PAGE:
The Forgotten Parts are the Most Important Parts

You know the Great Commission, right? Jesus said: 

Go therefore and make disciples of all nations, baptizing them in the name of the Father and of the Son and of the Holy Spirit, teaching them to observe all that I have commanded you. (Matthew 28:19-20a)

I've heard countless sermons and lessons on this important passage. It's hard to think of a more central command in Scripture than this one.

And we often leave out the most important parts, just like I did above. 

Here's the entire Great Commission, including the parts we often skip: 

And Jesus came and said to them, “All authority in heaven and on earth has been given to me. Go therefore and make disciples of all nations, baptizing them in the name of the Father and of the Son and of the Holy Spirit, teaching them to observe all that I have commanded you. And behold, I am with you always, to the end of the age.”

This is so important that I can't overstate it. The Great Commission begins with the authority of Jesus and ends with the presence of Jesus. Our part (making disciples) makes no sense apart from these, nor is it anything I'd even try if they weren't true.

I'm banking everything on the fact that Jesus meant what he said. 

All authority in heaven and earth has been given to Jesus. As the risen Lord, he has absolute authority. He's in charge, not just over heaven but over earth as well. As Charles Simeon said, "He is enabled to overrule every thing for the accomplishment of his own purpose." Think you can make disciples apart from the authority of Jesus? Don't even try. But with his authority, we have everything we need.

He is with us always. As we carry out this command, no-one less than Jesus is with us.  Always. We have not been left alone to do this. A Companion is with us, and we can expect all the direction and support we need.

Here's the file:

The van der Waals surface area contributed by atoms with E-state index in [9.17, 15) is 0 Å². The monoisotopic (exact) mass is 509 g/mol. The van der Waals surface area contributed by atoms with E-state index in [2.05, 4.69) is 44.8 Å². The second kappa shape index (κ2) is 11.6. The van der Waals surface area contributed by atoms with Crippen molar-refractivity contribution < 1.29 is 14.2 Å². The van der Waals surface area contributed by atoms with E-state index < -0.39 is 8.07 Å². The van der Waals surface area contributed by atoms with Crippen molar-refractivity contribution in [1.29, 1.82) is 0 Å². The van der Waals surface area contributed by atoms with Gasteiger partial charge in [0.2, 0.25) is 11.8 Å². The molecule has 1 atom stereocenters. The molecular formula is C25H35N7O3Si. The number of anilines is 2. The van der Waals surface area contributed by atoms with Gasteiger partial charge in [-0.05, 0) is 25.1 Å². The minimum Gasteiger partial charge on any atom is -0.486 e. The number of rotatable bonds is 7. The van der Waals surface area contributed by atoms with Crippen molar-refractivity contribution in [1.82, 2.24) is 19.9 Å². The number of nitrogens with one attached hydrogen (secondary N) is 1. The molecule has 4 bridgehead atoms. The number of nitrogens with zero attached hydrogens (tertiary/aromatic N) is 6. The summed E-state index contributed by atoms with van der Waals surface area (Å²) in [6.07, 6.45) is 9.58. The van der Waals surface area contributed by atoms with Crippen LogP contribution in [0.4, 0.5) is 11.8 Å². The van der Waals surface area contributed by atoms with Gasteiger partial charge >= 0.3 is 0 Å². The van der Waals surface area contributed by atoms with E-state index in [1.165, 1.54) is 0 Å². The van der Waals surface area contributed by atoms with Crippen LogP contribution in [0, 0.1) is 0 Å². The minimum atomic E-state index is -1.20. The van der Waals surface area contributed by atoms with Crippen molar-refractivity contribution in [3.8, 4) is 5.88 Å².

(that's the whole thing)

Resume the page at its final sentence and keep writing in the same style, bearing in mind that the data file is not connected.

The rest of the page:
Again, Charles Simeon said, "Were it not for this encouragement, no man, possessed of reason, would presume to undertake [this command]: but depending on Christ’s promised aid, we do hope that our labour shall not be in vain in the Lord."

I wouldn't be doing what I'm doing apart from Jesus' promise of his authority and presence. I'm banking everything on the fact that he meant what he said. It's the only way that church planting and evangelism could ever make sense.

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Darryl Dash

Darryl Dash is a graduate of the University of Waterloo, Heritage Theological Seminary, and Gordon-Conwell Theological Seminary. He’s married to Charlene, and has two children, Christina and Josiah. Darryl is currently planting Liberty Grace Church in Liberty Village, Toronto. He previously served as pastor of Richview Baptist Church and Park Lawn Baptist Church, both in west Toronto.

What's Good for the Advance of the Gospel?

I have a friend with a sunny disposition. It doesn't matter what happens to him; he smiles and finds something good to say. Coffee stain on his shirt? That color looks better anyway. A flat tire? What great timing! Tires are on sale this time of year. You can't get the guy down. 

I've never had the impression that the Apostle Paul had this type of personality. He seems to have been too realistic and too sarcastic to be accused of being the eternal optimist.

I'm struck, though, as I read the first chapter of Philippians, by Paul's outlook. Here's a rough summary of the three problems that Paul faced and his response to them: